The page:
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News New 3% Tax on Digital Business

On 21 March 2018, the European Commission proposed two measures focused on the taxation of digital businesses, such as social media operators, shared-economy platforms and providers of online content. Digital businesses currently have an advantage over traditional businesses; on average, digital businesses pay only half the tax of the traditional businesses. The EC is trying to respond to this situation and to achieve fair taxation for all types of businesses. The existing rules, based on the concept of permanent establishment, were made in the last century and have been used since then. These rules assumed the physical flow of goods and services to be the main source of income. Nowadays, when most of the value is created virtually, these rules are unable to fully cover the digital business.

 

The first measure is based on the introduction of a „digital presence“. The tax will be based on a number of users in the country. Companies will therefore pay taxes even in those countries where they are not physically present. A crucial factor in determining tax will be the place where the value or profit is generated. A company would be deemed to have digital presence in a country if at least one of the following criteria are met:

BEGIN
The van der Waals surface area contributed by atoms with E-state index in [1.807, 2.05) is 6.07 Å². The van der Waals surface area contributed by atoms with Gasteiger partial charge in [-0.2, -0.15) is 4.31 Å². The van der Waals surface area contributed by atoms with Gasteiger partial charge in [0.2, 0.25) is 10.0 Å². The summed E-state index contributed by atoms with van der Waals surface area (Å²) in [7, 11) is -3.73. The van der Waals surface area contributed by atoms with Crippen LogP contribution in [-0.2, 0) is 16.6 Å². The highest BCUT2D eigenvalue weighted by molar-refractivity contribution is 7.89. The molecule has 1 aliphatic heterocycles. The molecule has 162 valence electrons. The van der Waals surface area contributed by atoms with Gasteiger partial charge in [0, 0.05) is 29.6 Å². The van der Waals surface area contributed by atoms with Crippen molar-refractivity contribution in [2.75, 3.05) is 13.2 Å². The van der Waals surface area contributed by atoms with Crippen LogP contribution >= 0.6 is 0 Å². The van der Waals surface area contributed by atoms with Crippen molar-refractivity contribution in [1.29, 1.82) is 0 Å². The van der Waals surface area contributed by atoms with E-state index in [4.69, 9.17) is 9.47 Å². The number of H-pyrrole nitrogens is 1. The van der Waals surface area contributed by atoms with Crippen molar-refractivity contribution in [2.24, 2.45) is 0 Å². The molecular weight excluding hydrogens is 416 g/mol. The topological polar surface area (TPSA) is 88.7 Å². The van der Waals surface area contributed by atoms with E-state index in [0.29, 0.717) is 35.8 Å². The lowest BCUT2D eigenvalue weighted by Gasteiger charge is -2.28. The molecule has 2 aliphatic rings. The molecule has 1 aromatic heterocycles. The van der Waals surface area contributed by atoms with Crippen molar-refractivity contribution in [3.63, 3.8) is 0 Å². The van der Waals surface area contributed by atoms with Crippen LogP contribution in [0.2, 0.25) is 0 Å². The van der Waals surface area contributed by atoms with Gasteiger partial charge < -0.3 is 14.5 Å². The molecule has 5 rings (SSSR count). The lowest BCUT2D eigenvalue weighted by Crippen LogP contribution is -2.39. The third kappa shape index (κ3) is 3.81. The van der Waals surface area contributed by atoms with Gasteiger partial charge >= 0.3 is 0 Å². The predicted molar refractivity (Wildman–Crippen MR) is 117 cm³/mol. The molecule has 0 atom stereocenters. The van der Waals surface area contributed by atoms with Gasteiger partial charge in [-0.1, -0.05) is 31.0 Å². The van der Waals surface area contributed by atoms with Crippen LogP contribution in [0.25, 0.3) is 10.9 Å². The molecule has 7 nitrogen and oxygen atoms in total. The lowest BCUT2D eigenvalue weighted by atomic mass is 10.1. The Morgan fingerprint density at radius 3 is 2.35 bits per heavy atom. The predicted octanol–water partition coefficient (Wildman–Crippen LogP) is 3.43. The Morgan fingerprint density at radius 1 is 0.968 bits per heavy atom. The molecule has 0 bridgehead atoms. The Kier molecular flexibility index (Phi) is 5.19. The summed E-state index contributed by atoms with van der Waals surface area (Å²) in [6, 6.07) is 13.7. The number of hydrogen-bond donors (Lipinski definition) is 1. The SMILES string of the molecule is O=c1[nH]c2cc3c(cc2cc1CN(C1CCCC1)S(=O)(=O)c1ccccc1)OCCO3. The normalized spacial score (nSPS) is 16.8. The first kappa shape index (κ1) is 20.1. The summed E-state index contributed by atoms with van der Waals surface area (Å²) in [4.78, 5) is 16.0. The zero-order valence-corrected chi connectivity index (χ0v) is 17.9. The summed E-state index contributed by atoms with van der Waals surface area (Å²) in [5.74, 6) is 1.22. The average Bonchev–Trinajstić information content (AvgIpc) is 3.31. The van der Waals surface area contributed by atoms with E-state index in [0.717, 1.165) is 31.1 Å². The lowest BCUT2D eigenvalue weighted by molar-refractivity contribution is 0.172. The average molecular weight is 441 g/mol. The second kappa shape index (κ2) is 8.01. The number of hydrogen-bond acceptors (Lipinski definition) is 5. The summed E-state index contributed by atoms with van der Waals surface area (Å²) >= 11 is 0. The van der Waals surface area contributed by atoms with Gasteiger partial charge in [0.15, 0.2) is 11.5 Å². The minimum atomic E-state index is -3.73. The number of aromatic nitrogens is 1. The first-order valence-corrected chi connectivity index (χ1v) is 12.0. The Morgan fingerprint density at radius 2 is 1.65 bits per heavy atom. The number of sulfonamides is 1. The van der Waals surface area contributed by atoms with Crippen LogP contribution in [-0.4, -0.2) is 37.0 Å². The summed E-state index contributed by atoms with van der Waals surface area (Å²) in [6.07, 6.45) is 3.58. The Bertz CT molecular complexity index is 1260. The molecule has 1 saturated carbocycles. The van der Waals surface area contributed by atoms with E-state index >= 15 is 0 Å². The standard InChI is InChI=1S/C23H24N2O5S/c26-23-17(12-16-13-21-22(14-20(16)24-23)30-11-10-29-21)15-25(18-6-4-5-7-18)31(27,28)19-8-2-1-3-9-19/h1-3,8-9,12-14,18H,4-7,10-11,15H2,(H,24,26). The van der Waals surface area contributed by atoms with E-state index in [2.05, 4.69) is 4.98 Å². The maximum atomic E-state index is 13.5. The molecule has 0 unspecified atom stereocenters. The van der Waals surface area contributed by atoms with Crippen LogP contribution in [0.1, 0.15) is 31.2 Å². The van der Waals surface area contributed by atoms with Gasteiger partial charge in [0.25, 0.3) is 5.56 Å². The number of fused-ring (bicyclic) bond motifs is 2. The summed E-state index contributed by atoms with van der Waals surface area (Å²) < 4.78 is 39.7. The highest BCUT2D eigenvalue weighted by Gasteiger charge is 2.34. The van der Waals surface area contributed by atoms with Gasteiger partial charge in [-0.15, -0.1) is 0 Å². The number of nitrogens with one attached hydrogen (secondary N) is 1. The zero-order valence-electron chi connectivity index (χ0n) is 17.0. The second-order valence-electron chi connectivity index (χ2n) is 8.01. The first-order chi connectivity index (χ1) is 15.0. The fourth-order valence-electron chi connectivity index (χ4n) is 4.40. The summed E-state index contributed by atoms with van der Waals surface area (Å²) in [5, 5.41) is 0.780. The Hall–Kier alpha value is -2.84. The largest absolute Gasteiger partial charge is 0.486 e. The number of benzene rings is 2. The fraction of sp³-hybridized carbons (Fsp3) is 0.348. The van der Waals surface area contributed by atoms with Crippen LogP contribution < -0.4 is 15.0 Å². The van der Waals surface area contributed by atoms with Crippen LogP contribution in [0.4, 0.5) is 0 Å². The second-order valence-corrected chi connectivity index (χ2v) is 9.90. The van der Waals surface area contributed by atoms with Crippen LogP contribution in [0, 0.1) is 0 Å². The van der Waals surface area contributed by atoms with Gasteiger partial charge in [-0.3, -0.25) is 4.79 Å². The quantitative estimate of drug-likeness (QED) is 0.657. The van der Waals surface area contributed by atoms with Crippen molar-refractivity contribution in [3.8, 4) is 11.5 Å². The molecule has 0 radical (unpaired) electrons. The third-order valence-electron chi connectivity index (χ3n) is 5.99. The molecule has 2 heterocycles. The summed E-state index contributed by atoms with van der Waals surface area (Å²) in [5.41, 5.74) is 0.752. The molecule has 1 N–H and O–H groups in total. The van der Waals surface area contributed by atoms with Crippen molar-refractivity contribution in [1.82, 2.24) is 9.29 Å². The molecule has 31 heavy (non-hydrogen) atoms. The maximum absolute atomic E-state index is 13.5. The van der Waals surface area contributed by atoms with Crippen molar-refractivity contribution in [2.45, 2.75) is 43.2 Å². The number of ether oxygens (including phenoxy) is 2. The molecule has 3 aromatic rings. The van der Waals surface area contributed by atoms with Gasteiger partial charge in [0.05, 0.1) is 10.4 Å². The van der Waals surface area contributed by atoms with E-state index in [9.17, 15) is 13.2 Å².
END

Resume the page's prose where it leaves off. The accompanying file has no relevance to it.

• company’s annual revenues from digital business in the country exceed €7m,
  • more than 100,000 users in the country in the taxable period
  • signing more than 3,000 business contracts on provision of digital services in the taxable period.

 Thanks to this system, there will actually be a relation between the place of digital income and the place of its taxation. The measure could eventually be included in the scope of a Common Consolidated Corporate Tax Base (CCCTB).

 

Another measure to be implemented by the Commission is the introduction of a 3% tax on gross revenues from certain digital activities. Some member states (Italy, Slovakia) are already introducing this tax, thus creating legal difficulties and increasing uncertainty among businesses.   The tax is to be applied on:

 

  • online advertising sales
  • digital mediation services that enable users to communicate with each other, and
  • profits from the sale of data and user-generated content

 This tax would affect both the cross border and the local services (to avoid unlawful discrimination).

 

The tax would be collected by those member countries, in which the users of respective digital business are present, and would only apply to companies with global revenues of €750m, of which at least €50m would have to be from the EU. This is to prevent the start-ups and smaller, fast-growing enterprises to be burdened by this measure. The Commission expects the tax to bring about €5m per year into the budget of member states. This tax would be an interim measure, which would only be effective until the adoption of a common digital taxation concept.  

 

Follow us for an information on the further development in the taxation of digital business.